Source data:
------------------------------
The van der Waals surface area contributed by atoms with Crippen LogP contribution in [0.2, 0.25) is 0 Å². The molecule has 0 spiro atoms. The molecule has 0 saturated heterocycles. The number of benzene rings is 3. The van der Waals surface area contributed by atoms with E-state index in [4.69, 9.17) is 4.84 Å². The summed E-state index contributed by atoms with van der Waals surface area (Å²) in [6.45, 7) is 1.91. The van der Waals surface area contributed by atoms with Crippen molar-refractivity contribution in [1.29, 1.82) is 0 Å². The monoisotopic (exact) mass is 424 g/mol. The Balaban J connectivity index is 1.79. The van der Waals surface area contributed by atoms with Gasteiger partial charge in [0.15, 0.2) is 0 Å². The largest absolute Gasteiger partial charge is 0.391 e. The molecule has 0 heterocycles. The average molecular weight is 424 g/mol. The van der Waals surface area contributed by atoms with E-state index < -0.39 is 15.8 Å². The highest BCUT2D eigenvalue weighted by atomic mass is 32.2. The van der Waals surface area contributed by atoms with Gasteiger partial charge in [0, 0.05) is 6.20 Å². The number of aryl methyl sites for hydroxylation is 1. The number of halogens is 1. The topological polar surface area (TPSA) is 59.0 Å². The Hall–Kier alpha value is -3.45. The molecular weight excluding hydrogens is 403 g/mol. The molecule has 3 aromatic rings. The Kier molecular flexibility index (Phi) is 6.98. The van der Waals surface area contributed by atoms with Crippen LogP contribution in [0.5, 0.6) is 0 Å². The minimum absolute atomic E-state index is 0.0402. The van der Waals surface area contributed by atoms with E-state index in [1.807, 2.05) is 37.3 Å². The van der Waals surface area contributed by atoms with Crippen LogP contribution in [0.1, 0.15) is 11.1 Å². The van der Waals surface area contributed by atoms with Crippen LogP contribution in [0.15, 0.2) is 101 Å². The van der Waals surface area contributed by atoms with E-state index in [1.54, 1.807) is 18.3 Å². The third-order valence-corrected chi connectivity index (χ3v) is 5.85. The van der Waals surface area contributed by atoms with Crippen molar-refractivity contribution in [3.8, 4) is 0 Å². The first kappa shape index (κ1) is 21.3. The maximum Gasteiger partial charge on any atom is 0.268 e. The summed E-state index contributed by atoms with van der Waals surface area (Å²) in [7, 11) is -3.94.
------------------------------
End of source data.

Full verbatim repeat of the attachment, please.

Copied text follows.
The van der Waals surface area contributed by atoms with Crippen LogP contribution in [0.2, 0.25) is 0 Å². The molecule has 0 spiro atoms. The molecule has 0 saturated heterocycles. The number of benzene rings is 3. The van der Waals surface area contributed by atoms with E-state index in [4.69, 9.17) is 4.84 Å². The summed E-state index contributed by atoms with van der Waals surface area (Å²) in [6.45, 7) is 1.91. The van der Waals surface area contributed by atoms with Crippen molar-refractivity contribution in [1.29, 1.82) is 0 Å². The monoisotopic (exact) mass is 424 g/mol. The Balaban J connectivity index is 1.79. The van der Waals surface area contributed by atoms with Gasteiger partial charge in [0.15, 0.2) is 0 Å². The largest absolute Gasteiger partial charge is 0.391 e. The molecule has 0 heterocycles. The average molecular weight is 424 g/mol. The van der Waals surface area contributed by atoms with E-state index < -0.39 is 15.8 Å². The highest BCUT2D eigenvalue weighted by atomic mass is 32.2. The van der Waals surface area contributed by atoms with Gasteiger partial charge in [0, 0.05) is 6.20 Å². The number of aryl methyl sites for hydroxylation is 1. The number of halogens is 1. The topological polar surface area (TPSA) is 59.0 Å². The Hall–Kier alpha value is -3.45. The molecular weight excluding hydrogens is 403 g/mol. The molecule has 3 aromatic rings. The Kier molecular flexibility index (Phi) is 6.98. The van der Waals surface area contributed by atoms with Crippen LogP contribution in [0.5, 0.6) is 0 Å². The minimum absolute atomic E-state index is 0.0402. The van der Waals surface area contributed by atoms with E-state index in [1.807, 2.05) is 37.3 Å². The van der Waals surface area contributed by atoms with Crippen LogP contribution in [0.1, 0.15) is 11.1 Å². The van der Waals surface area contributed by atoms with Crippen LogP contribution in [0.15, 0.2) is 101 Å². The van der Waals surface area contributed by atoms with E-state index in [1.54, 1.807) is 18.3 Å². The third-order valence-corrected chi connectivity index (χ3v) is 5.85. The van der Waals surface area contributed by atoms with Crippen molar-refractivity contribution in [3.8, 4) is 0 Å². The first kappa shape index (κ1) is 21.3. The maximum Gasteiger partial charge on any atom is 0.268 e. The summed E-state index contributed by atoms with van der Waals surface area (Å²) in [7, 11) is -3.94.